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8 Tips for Presenters

8 Tips for Presenters

Posted October 27, 2016 by Heather Hutson

I love my job. The whole process scratches my theatre itch. We plan a show, we pack a show, we load a show, we tech a show and then we have executive rehearsals.  When we mic up a presenter we tell him the same thing every time. SO I thought it may be useful to write about what we tell these guys.

Here are the tips we give to a presenter when he/she is rehearsing. Let’s pretend YOU are the presenter.

First we take you backstage and review the content. We confirm that we have the latest version of your presentation loaded into the show computers. This is the time for any last minute tweaks. “We just got new numbers in, we are at 103% of plan now,”  that sort of thing.

Second, if you’re cuing your own slides (as opposed to reading from a cued prompter script) we will hand you the clicker.  I have been taught it is best practice to only go forward,  if you want to go back, say, “Can we go back?”  We do this because you can  accidentally hit the back button and then get flustered when the slides go backwards. While you may think that you are advancing your slides, you are actually cuing the graphics artist, and they are advance when they see the cue light backstage. This is a risk reduction technique. We are protecting you  from accidentally hitting the wrong button.badge-001

After the slide review we will ask you to either leave your phone off stage, turn it off, or put in airplane mode. Some phone carrier signals cause a clicking sound in the PA system. It’s best to simply play it safe.

Take off the lanyard.  It looks dorky. AND it can rub against the mic and make noise.

Don’t pace onstage.  Sometimes when you practice our presentation at home, you’ll  pace. It’s  good for focus but bad for presenting. When you’re pacing, you’ll have a tendency to look down.  Which again, is bad for presenting. You’re supposed to talk to us, not the floor! And all the back and forth can cause the audience to feel like they’re watching a tennis match.laying-in-a-coffin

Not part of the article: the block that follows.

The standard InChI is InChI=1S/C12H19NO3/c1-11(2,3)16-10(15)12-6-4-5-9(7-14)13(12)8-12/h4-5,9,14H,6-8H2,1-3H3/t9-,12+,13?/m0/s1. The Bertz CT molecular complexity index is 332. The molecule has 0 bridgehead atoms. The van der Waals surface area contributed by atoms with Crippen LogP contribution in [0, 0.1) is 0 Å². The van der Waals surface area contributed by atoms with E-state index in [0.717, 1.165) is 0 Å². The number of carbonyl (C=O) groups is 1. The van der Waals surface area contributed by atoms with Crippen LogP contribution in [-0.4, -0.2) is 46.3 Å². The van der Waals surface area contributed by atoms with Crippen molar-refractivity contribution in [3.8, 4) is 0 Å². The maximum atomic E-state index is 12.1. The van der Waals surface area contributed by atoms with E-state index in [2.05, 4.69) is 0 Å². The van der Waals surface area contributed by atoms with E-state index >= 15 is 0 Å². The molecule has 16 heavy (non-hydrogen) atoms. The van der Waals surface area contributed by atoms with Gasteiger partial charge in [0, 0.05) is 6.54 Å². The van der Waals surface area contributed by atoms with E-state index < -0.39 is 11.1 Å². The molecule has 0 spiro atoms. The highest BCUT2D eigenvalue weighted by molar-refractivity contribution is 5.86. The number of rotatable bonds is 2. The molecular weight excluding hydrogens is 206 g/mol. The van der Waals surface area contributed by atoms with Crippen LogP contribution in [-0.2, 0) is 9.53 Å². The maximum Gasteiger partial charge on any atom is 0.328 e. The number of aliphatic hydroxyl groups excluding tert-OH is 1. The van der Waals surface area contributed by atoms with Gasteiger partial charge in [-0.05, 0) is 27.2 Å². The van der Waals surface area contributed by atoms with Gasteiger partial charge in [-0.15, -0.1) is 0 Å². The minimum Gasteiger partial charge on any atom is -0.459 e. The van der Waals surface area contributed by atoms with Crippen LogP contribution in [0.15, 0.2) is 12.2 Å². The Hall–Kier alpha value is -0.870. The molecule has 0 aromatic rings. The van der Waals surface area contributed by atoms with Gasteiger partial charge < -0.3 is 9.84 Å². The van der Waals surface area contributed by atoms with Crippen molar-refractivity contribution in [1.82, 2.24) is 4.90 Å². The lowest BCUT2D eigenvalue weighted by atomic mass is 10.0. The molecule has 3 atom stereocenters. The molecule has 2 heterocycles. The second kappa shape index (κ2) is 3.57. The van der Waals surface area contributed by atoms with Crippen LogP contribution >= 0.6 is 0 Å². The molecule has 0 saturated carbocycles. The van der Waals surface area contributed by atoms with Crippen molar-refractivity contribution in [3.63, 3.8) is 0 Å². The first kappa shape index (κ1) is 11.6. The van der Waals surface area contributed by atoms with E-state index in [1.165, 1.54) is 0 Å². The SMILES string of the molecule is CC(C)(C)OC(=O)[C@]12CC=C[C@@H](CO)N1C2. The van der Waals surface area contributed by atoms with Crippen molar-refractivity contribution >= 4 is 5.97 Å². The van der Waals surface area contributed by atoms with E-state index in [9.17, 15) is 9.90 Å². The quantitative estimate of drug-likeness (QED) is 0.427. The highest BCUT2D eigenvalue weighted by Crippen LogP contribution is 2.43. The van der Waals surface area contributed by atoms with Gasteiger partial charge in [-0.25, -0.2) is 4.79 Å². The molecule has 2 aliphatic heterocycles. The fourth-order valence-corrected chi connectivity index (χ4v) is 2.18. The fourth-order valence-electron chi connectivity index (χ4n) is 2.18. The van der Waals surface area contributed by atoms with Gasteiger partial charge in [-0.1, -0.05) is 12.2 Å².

How should you move then? Walk with purpose to one side of the stage. Stop. Stand on two feet and address the audience.  This seems really basic.  But a lot of times a you’ll  sway from one foot to the other and it makes us all seasick.  Walk. Stop. Stand. Talk. (Hey, that rhymes!)

What should you do with you hands? Gesture appropriately and naturally.  When you’re not gesturing, keep them comfortably at your sides, or put a hand in one pocket.  I see a lot of men, especially, hold their hands in front of them as if in prayer, or laying in a coffin.

Most important of all, relax.  There is a reason why you’ve been asked to present. No one knows more about this subject that you do.  You’ve researched, you’ve prepared, you’ve done everything you can do.  Now, simply relax and communicate. Who’s better than you? No one.

So that’s it, that’s what I tell presenters.  Of course there’s no hard and fast rules, just some tried and true best practices.

What about you? Is there something you do differently? We’d love to hear it.

Have a great show everyone.

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Author: Heather Hutson

Heather Hutson

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